, , , ,

Immediately following my Intro class the other day someone made the comment,

I was struggling somewhat today.  I was having difficulty breathing due to my cold and blocked nose it made my practice uneasy and tiring.  I never noticed before, how big a part the breath played in my practice.

This, coming from a fairly new practitioner.

Yesterday, Day 3, I attended a late afternoon class heading into the sunset, into the weekend.  Music was playing in the background but the sound system was acting up so about 10 minutes into the class the teacher turned it off for the rest of the session.  Three of us were in the studio, plus the teacher.  Our movements were slow and steady.  Soon I found myself totally immersed in my practice, the sound of my breath front and center throughout.

Today, Day 4.  It was hot.  Really hot, in the studio.  I was close to the back of the room but loving the energy and being with the others, guided by our teacher.  Having just finished teaching a class myself, this was now my time on the mat.

We were towards the end of our Astanga Primary Series led class.  Working on Upavista Konasana B, our teacher had us repeat it a few times, rolling up, trying to balance on our sit bones.

The first one or two went okay and then I guess the heat and fatigue got the best of me.  I totally lost the rhythm of my breath.  Immediately,…..I could do nothing with the pose.   I recognised this as being hopeless so waited the few seconds until the rest of the class finished this particularly series of movements.  You might be able to sneak by in seated postures and many of the standing ones without the continuity of the breath, but there would be no way through this one without it.  That common phrase “it’s all about the breath” was not lost on me in the moment.

Thinking about times in my life when I’ve even noticed my breath, it has usually been in moments of anxiety and stress.  Or, when I decided to take up running at the age of 40.  Well, maybe it also played a part while giving birth to our 3 children.  Or, when I learned to scuba-dive.  Or while pacing myself for a long swim in the pool.

Typically though, unless our breath is stressed or diminished we tend not to notice it at all. Yet during day we take in about 20,000 breaths.  Give or take a few.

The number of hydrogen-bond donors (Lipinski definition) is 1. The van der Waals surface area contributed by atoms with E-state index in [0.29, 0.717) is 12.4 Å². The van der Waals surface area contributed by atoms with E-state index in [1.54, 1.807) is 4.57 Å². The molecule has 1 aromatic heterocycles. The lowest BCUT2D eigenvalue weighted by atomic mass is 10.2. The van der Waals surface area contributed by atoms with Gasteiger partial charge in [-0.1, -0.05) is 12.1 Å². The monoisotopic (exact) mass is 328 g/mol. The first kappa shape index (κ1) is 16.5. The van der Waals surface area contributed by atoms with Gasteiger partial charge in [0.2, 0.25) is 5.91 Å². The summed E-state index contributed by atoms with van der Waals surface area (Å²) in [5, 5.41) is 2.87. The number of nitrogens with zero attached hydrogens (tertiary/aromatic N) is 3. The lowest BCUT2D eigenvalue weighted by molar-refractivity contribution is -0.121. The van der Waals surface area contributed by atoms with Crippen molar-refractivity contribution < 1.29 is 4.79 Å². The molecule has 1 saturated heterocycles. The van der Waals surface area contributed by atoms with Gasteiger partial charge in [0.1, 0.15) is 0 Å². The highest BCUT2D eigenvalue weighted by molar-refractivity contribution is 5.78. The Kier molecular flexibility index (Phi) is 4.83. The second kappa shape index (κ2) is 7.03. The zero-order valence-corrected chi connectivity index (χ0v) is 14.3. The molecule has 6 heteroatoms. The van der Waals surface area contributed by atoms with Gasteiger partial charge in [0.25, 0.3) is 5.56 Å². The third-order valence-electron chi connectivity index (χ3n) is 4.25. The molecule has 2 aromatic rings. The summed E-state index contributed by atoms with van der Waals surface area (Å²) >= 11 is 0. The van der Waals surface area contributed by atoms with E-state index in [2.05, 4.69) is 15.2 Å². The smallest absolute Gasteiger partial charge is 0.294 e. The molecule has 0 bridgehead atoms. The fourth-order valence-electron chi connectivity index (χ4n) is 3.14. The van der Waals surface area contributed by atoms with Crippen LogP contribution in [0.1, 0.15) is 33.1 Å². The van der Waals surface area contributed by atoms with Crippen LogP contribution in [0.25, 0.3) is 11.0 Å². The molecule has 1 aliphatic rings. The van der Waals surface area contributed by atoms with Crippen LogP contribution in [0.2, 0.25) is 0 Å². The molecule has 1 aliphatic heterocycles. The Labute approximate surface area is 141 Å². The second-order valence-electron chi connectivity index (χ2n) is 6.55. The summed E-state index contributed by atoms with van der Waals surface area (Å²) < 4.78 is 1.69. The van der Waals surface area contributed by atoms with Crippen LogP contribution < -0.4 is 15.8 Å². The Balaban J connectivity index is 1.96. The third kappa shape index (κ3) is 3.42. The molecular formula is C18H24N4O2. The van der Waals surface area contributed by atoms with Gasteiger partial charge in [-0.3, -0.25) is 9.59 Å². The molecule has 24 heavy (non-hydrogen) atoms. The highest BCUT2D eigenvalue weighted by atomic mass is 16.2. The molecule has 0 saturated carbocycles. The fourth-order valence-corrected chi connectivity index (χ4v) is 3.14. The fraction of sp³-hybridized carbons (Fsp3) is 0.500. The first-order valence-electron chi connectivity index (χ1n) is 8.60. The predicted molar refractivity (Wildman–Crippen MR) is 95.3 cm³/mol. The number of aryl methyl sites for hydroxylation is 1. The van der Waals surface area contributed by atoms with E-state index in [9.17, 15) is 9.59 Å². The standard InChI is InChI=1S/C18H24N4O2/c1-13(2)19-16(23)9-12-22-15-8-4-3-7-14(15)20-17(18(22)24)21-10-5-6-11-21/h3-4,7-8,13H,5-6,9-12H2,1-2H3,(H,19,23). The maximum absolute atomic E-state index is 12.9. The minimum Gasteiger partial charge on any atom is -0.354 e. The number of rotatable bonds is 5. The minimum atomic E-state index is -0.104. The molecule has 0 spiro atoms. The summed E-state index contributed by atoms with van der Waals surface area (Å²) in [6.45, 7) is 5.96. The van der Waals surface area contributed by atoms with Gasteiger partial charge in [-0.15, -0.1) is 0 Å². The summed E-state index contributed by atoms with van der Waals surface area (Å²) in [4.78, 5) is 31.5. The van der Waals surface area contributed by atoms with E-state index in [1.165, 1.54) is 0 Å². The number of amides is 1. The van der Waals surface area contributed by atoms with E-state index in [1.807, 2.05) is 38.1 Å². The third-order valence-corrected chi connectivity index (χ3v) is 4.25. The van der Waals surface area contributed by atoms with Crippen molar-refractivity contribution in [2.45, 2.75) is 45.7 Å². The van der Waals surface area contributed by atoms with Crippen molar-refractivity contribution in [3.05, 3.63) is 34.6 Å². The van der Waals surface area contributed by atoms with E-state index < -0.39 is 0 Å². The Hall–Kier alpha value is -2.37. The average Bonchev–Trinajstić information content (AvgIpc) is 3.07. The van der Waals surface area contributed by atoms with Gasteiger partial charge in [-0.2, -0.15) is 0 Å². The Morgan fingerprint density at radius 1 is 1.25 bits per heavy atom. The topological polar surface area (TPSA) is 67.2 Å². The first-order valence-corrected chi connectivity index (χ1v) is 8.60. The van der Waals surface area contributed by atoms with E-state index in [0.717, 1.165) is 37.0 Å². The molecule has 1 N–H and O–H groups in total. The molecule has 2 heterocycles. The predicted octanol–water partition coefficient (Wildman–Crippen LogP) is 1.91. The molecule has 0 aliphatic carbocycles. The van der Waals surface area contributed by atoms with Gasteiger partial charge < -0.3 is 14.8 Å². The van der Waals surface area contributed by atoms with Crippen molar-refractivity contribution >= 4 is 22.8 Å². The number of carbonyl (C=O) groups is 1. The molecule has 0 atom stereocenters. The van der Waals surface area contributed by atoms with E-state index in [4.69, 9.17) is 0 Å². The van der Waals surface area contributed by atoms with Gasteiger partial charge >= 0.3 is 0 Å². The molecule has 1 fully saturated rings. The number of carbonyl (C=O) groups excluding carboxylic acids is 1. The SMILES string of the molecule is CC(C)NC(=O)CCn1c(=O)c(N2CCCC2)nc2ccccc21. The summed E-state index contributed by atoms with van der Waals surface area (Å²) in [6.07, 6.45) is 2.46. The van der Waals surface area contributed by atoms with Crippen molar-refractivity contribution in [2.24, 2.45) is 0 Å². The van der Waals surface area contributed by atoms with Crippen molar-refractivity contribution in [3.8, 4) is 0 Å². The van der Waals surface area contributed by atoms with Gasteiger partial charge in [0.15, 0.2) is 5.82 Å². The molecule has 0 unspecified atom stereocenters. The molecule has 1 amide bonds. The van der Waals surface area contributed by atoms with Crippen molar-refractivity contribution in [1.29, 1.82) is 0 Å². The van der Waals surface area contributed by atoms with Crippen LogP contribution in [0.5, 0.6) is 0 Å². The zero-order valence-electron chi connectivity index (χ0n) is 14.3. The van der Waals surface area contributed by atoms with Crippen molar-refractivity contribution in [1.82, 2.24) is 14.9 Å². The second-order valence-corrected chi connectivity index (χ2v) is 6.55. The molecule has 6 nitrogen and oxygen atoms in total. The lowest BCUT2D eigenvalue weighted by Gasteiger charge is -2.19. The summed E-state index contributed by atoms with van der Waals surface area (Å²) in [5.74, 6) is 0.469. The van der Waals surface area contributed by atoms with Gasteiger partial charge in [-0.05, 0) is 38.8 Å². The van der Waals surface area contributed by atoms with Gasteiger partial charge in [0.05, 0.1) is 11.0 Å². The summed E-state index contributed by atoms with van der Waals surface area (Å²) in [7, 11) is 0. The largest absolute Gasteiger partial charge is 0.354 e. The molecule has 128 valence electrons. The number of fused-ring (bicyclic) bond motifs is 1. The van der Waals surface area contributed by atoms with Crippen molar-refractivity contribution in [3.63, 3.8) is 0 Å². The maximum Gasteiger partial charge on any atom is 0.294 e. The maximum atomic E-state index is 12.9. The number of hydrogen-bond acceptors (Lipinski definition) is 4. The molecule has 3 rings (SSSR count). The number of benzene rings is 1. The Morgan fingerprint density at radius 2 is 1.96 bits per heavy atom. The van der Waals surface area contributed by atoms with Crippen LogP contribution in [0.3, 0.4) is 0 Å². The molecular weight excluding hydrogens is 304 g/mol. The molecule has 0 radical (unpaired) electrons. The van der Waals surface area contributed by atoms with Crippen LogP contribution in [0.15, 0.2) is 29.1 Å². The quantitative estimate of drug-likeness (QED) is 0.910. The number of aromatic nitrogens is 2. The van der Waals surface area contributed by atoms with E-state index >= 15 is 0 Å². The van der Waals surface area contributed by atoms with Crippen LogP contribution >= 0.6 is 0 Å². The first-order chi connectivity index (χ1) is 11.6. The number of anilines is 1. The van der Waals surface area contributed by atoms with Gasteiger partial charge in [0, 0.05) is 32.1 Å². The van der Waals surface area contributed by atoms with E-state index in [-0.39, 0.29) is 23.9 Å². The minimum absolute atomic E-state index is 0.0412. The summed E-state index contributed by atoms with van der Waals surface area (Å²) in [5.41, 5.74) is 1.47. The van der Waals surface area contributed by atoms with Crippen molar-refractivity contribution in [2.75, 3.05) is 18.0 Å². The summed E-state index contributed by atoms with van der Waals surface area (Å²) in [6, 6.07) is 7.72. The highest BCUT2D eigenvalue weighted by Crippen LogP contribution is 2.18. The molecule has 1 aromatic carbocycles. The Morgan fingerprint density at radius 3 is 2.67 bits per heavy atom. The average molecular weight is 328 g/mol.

How is it something so integral to our life is barely even noticeable?

Through yoga I’ve come to know it, value it, trust it.  Now, it is my constant throughout the day.  My foundation.

  • On waking it is the first thing I give thanks for.  A breath that tells me I’ve woken to a new day.
  • When I step on the mat it is the place where I find quiet, shut out the world and step into my self.
  • When I’m in savasana at the end of my asana practice it helps me to know the time has come to stop noticing – and just be.
  • When I’m looking for courage to try something new, take a risk, or approach someone or something causing me unease, it is my rock, my anchor, my strength.
  • When I’m ready to rest – taking a slow, long, deep inhalation lifts and carries me through to slumber.
  • When I watch my loved ones sleep, it is the rise and fall of their chests that provide me security and a feeling they are at peace.

Our first breath – life.  Our last breath – death

In between all those breaths, from the first to the last, all of life happens. I am grateful for each.

As you go about your practice, take notice of what your breath is telling you in each movement, each posture.  Is it smooth, easy and relaxed or is it shallow, tight and quick?  Don’t judge it as being right or wrong, good or bad.  Just try to be aware of it and what your body might be telling you in each moment.  Not only in your asana practice, but your “life practice” throughout the day.

I’d love to hear how your 40 Days are going.  Anything you’ve noticed along the wayOr anything else you’d like to add?  Your comments are always welcome.